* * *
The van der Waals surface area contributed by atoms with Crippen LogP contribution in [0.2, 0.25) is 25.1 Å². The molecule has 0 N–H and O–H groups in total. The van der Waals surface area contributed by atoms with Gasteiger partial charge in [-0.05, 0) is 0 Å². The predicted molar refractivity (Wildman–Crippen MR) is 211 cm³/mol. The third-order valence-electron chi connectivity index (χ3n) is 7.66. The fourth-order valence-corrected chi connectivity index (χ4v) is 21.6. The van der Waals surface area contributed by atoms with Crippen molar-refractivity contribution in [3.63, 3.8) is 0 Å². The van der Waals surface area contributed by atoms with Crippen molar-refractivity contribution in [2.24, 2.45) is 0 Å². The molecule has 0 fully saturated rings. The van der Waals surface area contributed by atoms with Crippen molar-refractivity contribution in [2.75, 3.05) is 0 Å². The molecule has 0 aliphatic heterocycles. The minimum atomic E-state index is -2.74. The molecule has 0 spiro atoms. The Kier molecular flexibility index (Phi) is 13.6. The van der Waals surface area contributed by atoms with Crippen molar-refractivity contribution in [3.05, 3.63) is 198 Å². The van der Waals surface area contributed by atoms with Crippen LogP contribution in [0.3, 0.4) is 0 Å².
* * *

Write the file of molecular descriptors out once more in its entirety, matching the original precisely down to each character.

The van der Waals surface area contributed by atoms with Crippen LogP contribution in [0.2, 0.25) is 25.1 Å². The molecule has 0 N–H and O–H groups in total. The van der Waals surface area contributed by atoms with Gasteiger partial charge in [-0.05, 0) is 0 Å². The predicted molar refractivity (Wildman–Crippen MR) is 211 cm³/mol. The third-order valence-electron chi connectivity index (χ3n) is 7.66. The fourth-order valence-corrected chi connectivity index (χ4v) is 21.6. The van der Waals surface area contributed by atoms with Crippen molar-refractivity contribution in [3.63, 3.8) is 0 Å². The van der Waals surface area contributed by atoms with Crippen molar-refractivity contribution in [2.24, 2.45) is 0 Å². The molecule has 0 fully saturated rings. The van der Waals surface area contributed by atoms with Crippen molar-refractivity contribution in [2.75, 3.05) is 0 Å². The molecule has 0 aliphatic heterocycles. The minimum atomic E-state index is -2.74. The molecule has 0 spiro atoms. The Kier molecular flexibility index (Phi) is 13.6. The van der Waals surface area contributed by atoms with Crippen molar-refractivity contribution in [3.05, 3.63) is 198 Å². The van der Waals surface area contributed by atoms with Crippen LogP contribution in [0.3, 0.4) is 0 Å².